“Keep on rockin' to it,” Rihanna’s recorded voice sung out. “Please don’t stop the, please don’t stop the, please don’t stop the music.”
But when the pop star learned that her 2007 hit song had been featured at the rally, her response was unambiguous: She did, in fact, want the music to stop.
“Not for much longer,” she tweeted, in response to Trump using her song. “... me nor my people would ever be at or around one of those tragic rallies.”
The Barbadian singer can’t vote in the United States but has made no secret of her political leanings: She has been a vocal critic of the president. Last year, she called him an “immoral pig” after he signed an executive order banning citizens of seven majority-Muslim countries from entering the United States in January 2017 and criticized his response to Hurricane Maria’s devastation in Puerto Rico.
Weeks before the 2016 election, Rihanna was spotted wearing a T-shirt with a photograph of Hillary Clinton’s face screenprinted on it. After Trump’s inauguration, she showed up at the Women’s March in New York in a pink sweatshirt and matching tutu and dabbed in front of Trump Tower.
But can she actually stop Trump from playing her music?
The answer is complicated. When a politician wants to use a song as background music at a rally, their campaign needs a public performance license from the copyright holder of the musical composition, rather than one from the recording artist, intellectual property lawyer Danwill Schwender explained in a 2017 article in “American Music,” a scholarly journal published by the University of Illinois Press. Radio and TV ads are another story — the owner of the sound recording, typically the artist’s label, will need to license the song to the campaign.
In the United States, the copyrights for most musical compositions are administered by one of two performance rights organizations: The American Society of Composers, Authors and Publishers (ASCAP) or Broadcast Music Inc. (BMI), which represent 23.5 million songs between them. In 2012, BMI created a separate license for political entities, Schwender wrote, which allows musicians to opt out if they don’t want their songs used at rallies. ASCAP has a similar provision in place, according to NPR.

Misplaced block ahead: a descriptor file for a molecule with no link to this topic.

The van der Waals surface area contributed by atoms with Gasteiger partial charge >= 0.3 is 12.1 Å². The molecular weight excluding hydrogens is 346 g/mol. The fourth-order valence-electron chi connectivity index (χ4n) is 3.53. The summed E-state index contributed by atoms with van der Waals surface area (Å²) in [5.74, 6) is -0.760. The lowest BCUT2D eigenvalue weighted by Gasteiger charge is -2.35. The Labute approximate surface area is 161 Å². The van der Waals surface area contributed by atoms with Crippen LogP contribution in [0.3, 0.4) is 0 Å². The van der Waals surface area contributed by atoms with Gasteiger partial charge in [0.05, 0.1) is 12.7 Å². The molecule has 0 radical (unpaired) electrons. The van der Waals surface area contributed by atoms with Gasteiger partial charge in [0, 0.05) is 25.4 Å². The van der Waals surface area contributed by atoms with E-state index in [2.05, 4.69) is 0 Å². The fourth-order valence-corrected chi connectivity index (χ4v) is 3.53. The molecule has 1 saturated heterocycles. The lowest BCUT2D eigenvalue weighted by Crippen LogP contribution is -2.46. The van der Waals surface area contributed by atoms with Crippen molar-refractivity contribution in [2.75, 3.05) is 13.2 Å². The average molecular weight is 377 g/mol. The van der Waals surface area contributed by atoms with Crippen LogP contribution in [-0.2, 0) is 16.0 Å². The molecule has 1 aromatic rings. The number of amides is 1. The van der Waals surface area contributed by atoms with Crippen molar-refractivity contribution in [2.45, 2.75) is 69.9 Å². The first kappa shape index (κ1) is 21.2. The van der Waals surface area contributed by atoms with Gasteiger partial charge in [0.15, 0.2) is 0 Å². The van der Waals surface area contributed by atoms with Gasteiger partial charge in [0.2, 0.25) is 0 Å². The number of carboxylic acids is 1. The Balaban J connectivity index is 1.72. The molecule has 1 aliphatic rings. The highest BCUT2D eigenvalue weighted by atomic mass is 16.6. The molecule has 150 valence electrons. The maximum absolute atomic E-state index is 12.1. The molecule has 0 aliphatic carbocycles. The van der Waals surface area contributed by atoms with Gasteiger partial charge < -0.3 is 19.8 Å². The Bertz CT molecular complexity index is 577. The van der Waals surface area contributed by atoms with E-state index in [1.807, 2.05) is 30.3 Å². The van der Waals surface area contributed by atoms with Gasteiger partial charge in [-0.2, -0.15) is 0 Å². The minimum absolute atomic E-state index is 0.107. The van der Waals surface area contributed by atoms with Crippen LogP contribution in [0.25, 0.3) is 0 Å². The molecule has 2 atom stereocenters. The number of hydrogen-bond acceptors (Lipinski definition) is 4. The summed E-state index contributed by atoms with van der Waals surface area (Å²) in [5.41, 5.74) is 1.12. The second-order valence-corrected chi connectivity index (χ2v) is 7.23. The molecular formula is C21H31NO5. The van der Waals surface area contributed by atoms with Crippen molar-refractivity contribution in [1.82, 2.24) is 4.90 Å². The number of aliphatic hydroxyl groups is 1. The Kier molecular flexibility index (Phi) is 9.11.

Musicians from Adele to Neil Young have requested that Trump stop playing their songs at his campaign stops, and some have taken advantage of that clause. In October 2015, Aerosmith frontman Steven Tyler demanded that the Trump campaign stop playing “Dream On” at rallies, and BMI pulled public performance rights for the song. (Trump’s Aug. 21 rally in Charleston, W. Va., featured Aerosmith’s “Livin' On the Edge,” prompting another cease-and-desist letter from Tyler.) Similarly, after the Republican National Convention licensed Queen’s “We Are the Champions” in 2016, the band chose to exclude the song from being used for future political events.
As The Post’s Amy B Wang reported last week after Pharrell Williams asked Trump to stop using his 2013 hit “Happy” at political events, the ASCAP warns politicians that even if a campaign has obtained a license to use a song, they should still get the artist’s permission. According to the ASCAP’s guidelines, disgruntled artists could file suit under the Lanham Act, which is intended to prevent the dilution of a brand’s trademark through unauthorized use or under “right of publicity” laws which provides image protection for well-known artists in some states.
But as Forbes’s Melinda Newman wrote, “The problem is that both of these are untested as far as campaign usages since no artist or songwriter seems to have ever taken a case to trial citing a violation by a campaign—or at least as far as we could find. "
“So, the thing is, when you appear in America . . . if you’re in a public place like Madison Square Garden or a theater, you can play any music you want, and you can’t be stopped,” Jagger said in a question-and-answer session on Twitter. “So, if you write a song and someone plays it in a restaurant that you go to, you can’t stop them. They can play what they want.”
Most of the typical venues for campaign events, such as arenas and convention centers, will already have a blanket license from a performance rights organization in place, Schwender wrote. And that’s why “Sweet Child O’ Mine” gets played at Trump rallies despite Guns N’ Roses’ requests to the contrary, Axl Rose said on Sunday.
“Unfortunately the Trump campaign is using loopholes in the various venues’ blanket performance licenses which were not intended for such craven political purposes, without the songwriters’ consent,” he wrote on Twitter.
In his article, Schwender noted that the RNC could theoretically use a convention center’s license to play Queen’s “We Are the Champions” and argue that the venue’s license supersedes the campaign’s license — or lack thereof.
“Although a BMI spokesperson stated that doing so ‘would not be appropriate,’ the use of a song as random backdrop music as opposed to a campaign’s ‘theme music' may alter the analysis,” he wrote. “The courts have not yet tested this argument.”
For musicians, there’s little financial reward in chasing such a lawsuit. And it’s always possible that the campaign might voluntarily choose to stop playing Rihanna’s music after her request, as they did for Young in 2015. But in the meantime, Rihanna’s stance has earned her praise from some Democratic politicians.
“Good for @rihanna,” wrote Rep. Eric Swalwell (Calif.) on Twitter. “@realDonaldTrump also picked the wrong song. Wouldn’t ‘Russian Roulette’ or ‘Rude Boy’ better suit him anyways?”